Court split on man’s forgery conviction

Back to TopCommentsE-mailPrintBookmark and Share

The Indiana Court of Appeals was divided over whether a man who used another person’s Social Security number and a false identification should have been convicted of forgery under a 2005 amendment to the law.

Rafael Bocanegra got a job in 2010 with Keystone RV Co. in Goshen by listing his name as “John Giron” on the application and providing a Social Security number and card that had the name “John Giron” on it. He also had an identification card allegedly issued by Ohio that had the name “John Giron.” When the real John Giron received a letter from the IRS accusing him of not reporting income from Keystone, an investigation showed Bocanegra used Giron’s identification to get the job.

He was charged with and convicted of Class C felony forgery and identity deception as a Class D felony, but he was only sentenced on the forgery conviction.

The majority relied on Lohmiller v. State, 884 N.E.2d 903 (Ind. Ct. App. 2008), to affirm that Bocanegra had intended to defraud his employer and Keystone could suffer potential injury. An amendment in 2005 – enacted after Lohmiller committed her offenses – creates a lesser offense to the Class C felony forgery: counterfeiting. The intent to defraud is not needed to convict one of counterfeiting. The state did not charge Bocanegra with counterfeiting.

While the majority in Rafael Bocanegra v. State of Indiana, 20A03-1108-CR-361, found Bocanegra’s argument that Keystone didn’t sustain any actual injury persuasive, the judges pointed to Indiana decisions after the 2005 amendment that indicate actual injury doesn’t need to be proven to convict of forgery. They ordered that his identity deception conviction be vacated.

Senior Judge Patrick Sullivan dissented, finding there must be an actual injury to prove that Bocanegra committed fraud.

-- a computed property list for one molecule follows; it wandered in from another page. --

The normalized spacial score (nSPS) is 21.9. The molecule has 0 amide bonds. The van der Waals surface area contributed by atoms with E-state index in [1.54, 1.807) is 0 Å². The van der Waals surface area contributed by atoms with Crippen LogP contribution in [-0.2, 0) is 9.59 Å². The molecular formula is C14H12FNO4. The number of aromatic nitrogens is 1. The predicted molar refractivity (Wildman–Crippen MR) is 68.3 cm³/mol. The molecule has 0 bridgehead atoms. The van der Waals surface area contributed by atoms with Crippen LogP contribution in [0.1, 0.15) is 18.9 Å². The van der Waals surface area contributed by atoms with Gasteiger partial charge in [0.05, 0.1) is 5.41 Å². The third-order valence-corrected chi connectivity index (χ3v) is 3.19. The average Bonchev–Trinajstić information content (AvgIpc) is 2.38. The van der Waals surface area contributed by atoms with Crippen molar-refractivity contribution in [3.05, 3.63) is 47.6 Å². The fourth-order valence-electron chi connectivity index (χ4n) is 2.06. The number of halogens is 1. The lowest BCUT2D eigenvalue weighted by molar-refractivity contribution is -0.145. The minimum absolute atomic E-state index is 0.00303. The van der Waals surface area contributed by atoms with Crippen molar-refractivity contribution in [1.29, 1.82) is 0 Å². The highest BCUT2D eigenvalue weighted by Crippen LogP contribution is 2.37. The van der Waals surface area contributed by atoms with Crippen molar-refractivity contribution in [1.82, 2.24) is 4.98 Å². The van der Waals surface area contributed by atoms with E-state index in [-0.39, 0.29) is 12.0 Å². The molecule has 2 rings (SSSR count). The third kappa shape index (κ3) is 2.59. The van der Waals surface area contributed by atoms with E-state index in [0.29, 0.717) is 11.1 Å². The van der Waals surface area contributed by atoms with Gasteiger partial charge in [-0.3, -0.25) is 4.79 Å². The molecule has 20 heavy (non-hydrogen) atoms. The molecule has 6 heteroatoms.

“The fact remains, however, that Bocanegra performed the work for which he was hired and paid. I discern no legally cognizable harm to Keystone from that. One might deduce that by hiring Bocanegra, Keystone was incurring a prospective or possible inquiry and sanctions for hiring an illegal alien,” he wrote. “Nevertheless, such speculative ‘harm’ does not meet the requirement for proof of a legal harm or injury.”

Sullivan would reverse the forgery conviction and leave in place the identity deception conviction.



Post a comment to this story

We reserve the right to remove any post that we feel is obscene, profane, vulgar, racist, sexually explicit, abusive, or hateful.
You are legally responsible for what you post and your anonymity is not guaranteed.
Posts that insult, defame, threaten, harass or abuse other readers or people mentioned in Indiana Lawyer editorial content are also subject to removal. Please respect the privacy of individuals and refrain from posting personal information.
No solicitations, spamming or advertisements are allowed. Readers may post links to other informational websites that are relevant to the topic at hand, but please do not link to objectionable material.
We may remove messages that are unrelated to the topic, encourage illegal activity, use all capital letters or are unreadable.

Messages that are flagged by readers as objectionable will be reviewed and may or may not be removed. Please do not flag a post simply because you disagree with it.

Sponsored by
Subscribe to Indiana Lawyer